WATCH: Aftermath of powerful tsunami as 50+ boats damaged and dozens sunk

Boat owners and businesses at Tutukaka Marina, New Zealand, are still shaken up from Saturday night’s tsunami surges following the large volcanic eruption in Tonga and large swells from Cyclone Cody that damaged at least 50-60 boats and sunk around a dozen other boats.

Surging seas damaged boats in the popular North Island coastal settlement, according to the New Zealand Herald.

“My boat and many others have been completely destroyed by a tsunami that has hit Tutukaka Marina in Whangarei,” one local told the paper.

“Multiple boats have been destroyed. The wave cleared the breakwater which is around 2m higher than the high tide line. There was absolutely no Civil Defence warning, no tsunami siren activated and no phone notifications. We read a notice on the news earlier and took little notice. We have had multiple tsunami alerts [previously] which has triggered the alarm system and boats have been completely fine.”

New Zealand’s prime minister Jacinda Ardern says Tonga’s capital Nuku’alofa suffered ‘significant’ damage from a powerful volcanic eruption that triggered a tsunami over the weekend.

The tsunami followed the eruption of Hunga Tonga-Hunga Haʻapai, an underwater volcano, sending ash, steam and gas up to 20km into the air. A 1.2m wave swept ashore in the capital.

US Stormwatch says the eruption is one of the most violent ever captured on satellite.

According to Tonga Geological Services, the plumes of gas, smoke and ash reached 20km into the sky. It is the latest in a series of eruptions of the volcano, which is 65km north of the capital Nuku’alofa.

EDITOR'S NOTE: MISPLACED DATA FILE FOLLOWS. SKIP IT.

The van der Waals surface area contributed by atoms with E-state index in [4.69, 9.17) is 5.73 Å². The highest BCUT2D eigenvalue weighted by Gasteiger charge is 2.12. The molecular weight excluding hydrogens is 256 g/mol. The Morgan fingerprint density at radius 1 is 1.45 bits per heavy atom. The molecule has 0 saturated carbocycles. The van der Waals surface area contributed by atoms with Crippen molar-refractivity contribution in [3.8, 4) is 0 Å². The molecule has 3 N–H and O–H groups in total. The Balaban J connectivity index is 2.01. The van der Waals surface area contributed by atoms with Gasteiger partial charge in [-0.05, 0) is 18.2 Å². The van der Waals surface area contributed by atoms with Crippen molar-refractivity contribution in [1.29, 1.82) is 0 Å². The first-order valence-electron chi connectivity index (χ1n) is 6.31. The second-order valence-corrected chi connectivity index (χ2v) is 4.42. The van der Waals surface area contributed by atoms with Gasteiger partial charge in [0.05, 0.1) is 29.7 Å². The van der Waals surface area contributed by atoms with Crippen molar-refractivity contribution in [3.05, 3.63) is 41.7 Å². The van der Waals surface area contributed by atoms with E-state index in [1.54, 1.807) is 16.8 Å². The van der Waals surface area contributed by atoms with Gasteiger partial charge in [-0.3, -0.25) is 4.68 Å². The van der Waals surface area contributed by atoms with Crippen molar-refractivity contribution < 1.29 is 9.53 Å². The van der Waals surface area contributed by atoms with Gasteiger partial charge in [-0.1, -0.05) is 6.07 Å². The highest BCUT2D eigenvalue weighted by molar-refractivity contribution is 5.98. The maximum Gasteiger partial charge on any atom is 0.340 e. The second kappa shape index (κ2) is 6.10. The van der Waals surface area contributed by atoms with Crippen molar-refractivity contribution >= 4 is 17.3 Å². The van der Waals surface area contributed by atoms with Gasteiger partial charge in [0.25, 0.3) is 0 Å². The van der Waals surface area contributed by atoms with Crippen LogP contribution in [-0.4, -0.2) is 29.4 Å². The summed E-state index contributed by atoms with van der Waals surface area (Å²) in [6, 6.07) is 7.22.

The eruption – captured in satellite images that show a huge plume of ash, steam and gas rising from the ocean – was heard and felt as far away as in Fiji (500 km away) and Vanuatu, where people reported feeling the ground and buildings shaking for hours, says The Guardian.

The explosions were even heard in New Zealand, more than 2300km away, and the affects were felt by fishermen on the coast of South America.

Ardern’s comments on Sunday came as Pacific nations and humanitarian groups struggled to establish communications with Tonga, a day after the disaster.

Ardern added that New Zealand was not able to send a military surveillance flight over Tonga because the ash cloud was 19,000 metres (63,000 feet) high but they hoped to send the flight on Monday (17Jan22), followed by supply planes and navy ships. New Zealand’s Defence Force said in a tweet that it was ready to send a reconnaissance aircraft ‘as soon as atmospheric conditions allow’.

Damage in Tutukaka Marina

Civil Defence Northland is warning people not to go sightseeing after the damage at Tutukaka.

The area is still seeing “frequent and strong surge activity” from both the eruption and Cyclone Cody and it’s likely to be happening along Northland’s entire east coast, Civil Defence Northland told the NZ Herald.

“Experience from past tsunami events has been that this activity can continue for a number of days, and that locations that have previously been calm can suddenly experience unpredictable surges.”

Dive Tutukaka co-owner Jeroen Jongejans says the business has already lost millions in turnover since 2020 because of Covid-19, and this will just add more to it.

Jongejans says they pulled the boats as much as they could on Saturday night. The first thing they did the next morning was move all the debris, the broken pole and the broken marina parts, and moved the sunken boats that they could move out of the way to prevent further damage.

There were no Tsunami warnings issued by Civil Defence (CDem) but National Emergency Management Agency advised the coastal communities in NZ to expect strong, unusual currents and unpredictable surges at the shore.